Radio Series and Online Museum Provide Disability-Centered Take on History
While learning the history of a place or a people, the most well-rounded understandings of gradual change are developed when history has been considered from multiple perspectives and through multiple lenses. These days, it is no longer uncommon to consider American history from the perspective of women, immigrants, and other groups whose experiences have been defined by historical context, and we teach students to consider the experiences of diverse groups of people – rather than the experience of a single group – in order to think critically about our history.
Thanks to the Disability History Project, a new resource is available for considering history from another perspective: that of people with disabilities. Beyond Affliction, a four-part radio series, serves as an auditory resource for learning about the experiences of people with disabilities since the beginning of the 1800’s. Created for broadcast on National Public Radio, Beyond Affliction features six hours of documentary radio centered around the experiences of people with disabilities and their families during the last two centuries. The project not only teaches about the lives of people with disabilities in times past but allows listeners to learn about the gradual change that has taken place by highlighting the contrast between the experiences of long ago and the experiences of today.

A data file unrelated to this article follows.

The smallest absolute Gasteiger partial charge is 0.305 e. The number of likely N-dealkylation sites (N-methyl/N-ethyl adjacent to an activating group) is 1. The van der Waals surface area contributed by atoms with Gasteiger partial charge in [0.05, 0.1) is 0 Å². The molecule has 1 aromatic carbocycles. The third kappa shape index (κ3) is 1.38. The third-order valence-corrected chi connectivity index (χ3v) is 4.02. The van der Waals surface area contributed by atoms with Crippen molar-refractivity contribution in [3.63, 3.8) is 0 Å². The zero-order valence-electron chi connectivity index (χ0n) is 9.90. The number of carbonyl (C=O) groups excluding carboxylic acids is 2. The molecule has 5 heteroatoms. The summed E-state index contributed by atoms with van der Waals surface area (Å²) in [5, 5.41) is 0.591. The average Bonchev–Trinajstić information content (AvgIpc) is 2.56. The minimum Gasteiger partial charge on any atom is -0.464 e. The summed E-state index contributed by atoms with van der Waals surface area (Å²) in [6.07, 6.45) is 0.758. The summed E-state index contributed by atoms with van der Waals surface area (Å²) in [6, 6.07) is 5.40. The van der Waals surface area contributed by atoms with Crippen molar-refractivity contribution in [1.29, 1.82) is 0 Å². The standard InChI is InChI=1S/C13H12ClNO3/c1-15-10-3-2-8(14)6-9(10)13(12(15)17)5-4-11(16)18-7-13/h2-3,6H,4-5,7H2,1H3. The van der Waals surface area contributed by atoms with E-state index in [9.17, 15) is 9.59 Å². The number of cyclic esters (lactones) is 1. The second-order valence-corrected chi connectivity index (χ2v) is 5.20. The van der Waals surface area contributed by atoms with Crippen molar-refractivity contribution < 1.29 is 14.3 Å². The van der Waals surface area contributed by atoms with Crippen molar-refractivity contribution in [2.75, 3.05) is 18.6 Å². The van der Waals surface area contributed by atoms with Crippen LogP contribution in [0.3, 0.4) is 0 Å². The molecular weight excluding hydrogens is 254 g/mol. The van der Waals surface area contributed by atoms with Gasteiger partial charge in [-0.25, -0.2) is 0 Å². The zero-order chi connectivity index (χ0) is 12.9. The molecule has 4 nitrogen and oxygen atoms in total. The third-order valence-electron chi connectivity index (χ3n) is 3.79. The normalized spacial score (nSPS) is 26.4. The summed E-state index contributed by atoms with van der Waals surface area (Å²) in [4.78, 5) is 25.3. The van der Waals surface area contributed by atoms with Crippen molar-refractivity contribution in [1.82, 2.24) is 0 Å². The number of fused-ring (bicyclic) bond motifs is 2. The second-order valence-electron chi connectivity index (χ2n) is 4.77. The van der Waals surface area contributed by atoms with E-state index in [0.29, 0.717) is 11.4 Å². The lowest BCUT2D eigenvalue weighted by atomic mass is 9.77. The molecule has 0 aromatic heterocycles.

While the program is not available to stream online, Beyond Affliction have been airing on NPR member stations and each of the four shows is paired with online audio excerpts, information about the historical context of the stories shared, as well as a bibliography that can point listeners towards further resources. Copies of the series can be purchased from the Disability History Museum if radio broadcasts are not locally available, and CD sets of the series offer the benefit of offering endless educational use.
For further studies of the history of people with disabilities, look to the Disability History Museum’s collections. As a web-based project, the Disability History Museum offers learning experiences that take place through interaction with information kept in a virtual museum – making information in the museum accessible to anyone with web access. Families can explore the museum’s online collection library and lesson plans in order to learn more about the treatment of people with disabilities throughout history.
In addition to exploring history through the lens of disability, families can connect what they learn from Beyond Affliction and the Disability History Museum to today’s treatment of people with disabilities and the current fight for equal access to adequate and affordable healthcare. By examining the policies and cultural norms of the past and comparing them to the current cultural climate, families can gain a better understanding of some of the roots of today’s struggles.